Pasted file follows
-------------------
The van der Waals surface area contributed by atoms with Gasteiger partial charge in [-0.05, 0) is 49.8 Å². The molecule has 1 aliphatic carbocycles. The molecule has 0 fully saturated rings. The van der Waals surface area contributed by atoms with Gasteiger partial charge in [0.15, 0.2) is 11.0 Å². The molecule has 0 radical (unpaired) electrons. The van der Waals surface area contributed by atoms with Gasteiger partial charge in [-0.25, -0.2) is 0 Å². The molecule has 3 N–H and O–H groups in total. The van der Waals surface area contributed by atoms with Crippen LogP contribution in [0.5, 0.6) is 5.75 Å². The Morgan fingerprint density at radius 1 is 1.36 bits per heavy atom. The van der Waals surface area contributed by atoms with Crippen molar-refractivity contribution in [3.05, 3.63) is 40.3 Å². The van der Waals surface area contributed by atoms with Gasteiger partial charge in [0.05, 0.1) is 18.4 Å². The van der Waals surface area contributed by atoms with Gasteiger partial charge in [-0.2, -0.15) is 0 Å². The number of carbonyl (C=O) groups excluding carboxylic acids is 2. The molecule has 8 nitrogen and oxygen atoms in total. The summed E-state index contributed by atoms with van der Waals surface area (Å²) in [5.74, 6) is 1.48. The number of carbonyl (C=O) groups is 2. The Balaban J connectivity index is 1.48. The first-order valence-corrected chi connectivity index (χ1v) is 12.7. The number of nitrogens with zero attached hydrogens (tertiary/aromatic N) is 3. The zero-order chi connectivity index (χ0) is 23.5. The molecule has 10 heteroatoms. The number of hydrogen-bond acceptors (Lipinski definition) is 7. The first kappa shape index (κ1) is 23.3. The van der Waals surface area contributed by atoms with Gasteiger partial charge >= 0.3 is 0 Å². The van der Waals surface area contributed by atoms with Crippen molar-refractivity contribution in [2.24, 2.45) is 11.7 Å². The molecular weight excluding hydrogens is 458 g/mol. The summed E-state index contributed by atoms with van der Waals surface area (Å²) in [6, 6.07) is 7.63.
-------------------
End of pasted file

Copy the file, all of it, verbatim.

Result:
The van der Waals surface area contributed by atoms with Gasteiger partial charge in [-0.05, 0) is 49.8 Å². The molecule has 1 aliphatic carbocycles. The molecule has 0 fully saturated rings. The van der Waals surface area contributed by atoms with Gasteiger partial charge in [0.15, 0.2) is 11.0 Å². The molecule has 0 radical (unpaired) electrons. The van der Waals surface area contributed by atoms with Gasteiger partial charge in [-0.25, -0.2) is 0 Å². The molecule has 3 N–H and O–H groups in total. The van der Waals surface area contributed by atoms with Crippen LogP contribution in [0.5, 0.6) is 5.75 Å². The Morgan fingerprint density at radius 1 is 1.36 bits per heavy atom. The van der Waals surface area contributed by atoms with Crippen molar-refractivity contribution in [3.05, 3.63) is 40.3 Å². The van der Waals surface area contributed by atoms with Gasteiger partial charge in [0.05, 0.1) is 18.4 Å². The van der Waals surface area contributed by atoms with Gasteiger partial charge in [-0.2, -0.15) is 0 Å². The number of carbonyl (C=O) groups excluding carboxylic acids is 2. The molecule has 8 nitrogen and oxygen atoms in total. The summed E-state index contributed by atoms with van der Waals surface area (Å²) in [5.74, 6) is 1.48. The number of carbonyl (C=O) groups is 2. The Balaban J connectivity index is 1.48. The first-order valence-corrected chi connectivity index (χ1v) is 12.7. The number of nitrogens with zero attached hydrogens (tertiary/aromatic N) is 3. The zero-order chi connectivity index (χ0) is 23.5. The molecule has 10 heteroatoms. The number of hydrogen-bond acceptors (Lipinski definition) is 7. The first kappa shape index (κ1) is 23.3. The van der Waals surface area contributed by atoms with Gasteiger partial charge >= 0.3 is 0 Å². The van der Waals surface area contributed by atoms with Crippen molar-refractivity contribution in [2.24, 2.45) is 11.7 Å². The molecular weight excluding hydrogens is 458 g/mol. The summed E-state index contributed by atoms with van der Waals surface area (Å²) in [6, 6.07) is 7.63.